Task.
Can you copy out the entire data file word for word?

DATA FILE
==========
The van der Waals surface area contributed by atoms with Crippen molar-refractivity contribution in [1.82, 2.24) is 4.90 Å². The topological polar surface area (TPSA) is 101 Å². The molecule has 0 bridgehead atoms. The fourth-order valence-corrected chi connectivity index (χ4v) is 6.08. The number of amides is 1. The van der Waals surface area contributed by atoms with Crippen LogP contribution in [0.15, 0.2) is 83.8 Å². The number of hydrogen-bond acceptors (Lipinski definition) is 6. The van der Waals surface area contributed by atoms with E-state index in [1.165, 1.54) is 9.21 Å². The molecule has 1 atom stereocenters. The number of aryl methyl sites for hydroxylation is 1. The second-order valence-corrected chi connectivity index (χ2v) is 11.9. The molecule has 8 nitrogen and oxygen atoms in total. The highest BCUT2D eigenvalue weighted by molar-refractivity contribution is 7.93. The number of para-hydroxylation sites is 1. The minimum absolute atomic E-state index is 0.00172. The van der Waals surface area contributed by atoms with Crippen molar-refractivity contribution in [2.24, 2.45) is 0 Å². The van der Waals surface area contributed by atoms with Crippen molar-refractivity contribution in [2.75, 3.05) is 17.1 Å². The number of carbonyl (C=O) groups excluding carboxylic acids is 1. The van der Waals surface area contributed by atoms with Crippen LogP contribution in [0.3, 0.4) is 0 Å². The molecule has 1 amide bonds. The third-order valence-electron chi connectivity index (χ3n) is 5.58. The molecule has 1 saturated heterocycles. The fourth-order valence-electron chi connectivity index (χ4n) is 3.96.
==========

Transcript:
The van der Waals surface area contributed by atoms with Crippen molar-refractivity contribution in [1.82, 2.24) is 4.90 Å². The topological polar surface area (TPSA) is 101 Å². The molecule has 0 bridgehead atoms. The fourth-order valence-corrected chi connectivity index (χ4v) is 6.08. The number of amides is 1. The van der Waals surface area contributed by atoms with Crippen LogP contribution in [0.15, 0.2) is 83.8 Å². The number of hydrogen-bond acceptors (Lipinski definition) is 6. The van der Waals surface area contributed by atoms with E-state index in [1.165, 1.54) is 9.21 Å². The molecule has 1 atom stereocenters. The number of aryl methyl sites for hydroxylation is 1. The second-order valence-corrected chi connectivity index (χ2v) is 11.9. The molecule has 8 nitrogen and oxygen atoms in total. The highest BCUT2D eigenvalue weighted by molar-refractivity contribution is 7.93. The number of para-hydroxylation sites is 1. The minimum absolute atomic E-state index is 0.00172. The van der Waals surface area contributed by atoms with Crippen molar-refractivity contribution in [2.24, 2.45) is 0 Å². The van der Waals surface area contributed by atoms with Crippen molar-refractivity contribution in [2.75, 3.05) is 17.1 Å². The number of carbonyl (C=O) groups excluding carboxylic acids is 1. The van der Waals surface area contributed by atoms with Crippen LogP contribution in [0.3, 0.4) is 0 Å². The molecule has 1 amide bonds. The third-order valence-electron chi connectivity index (χ3n) is 5.58. The molecule has 1 saturated heterocycles. The fourth-order valence-electron chi connectivity index (χ4n) is 3.96.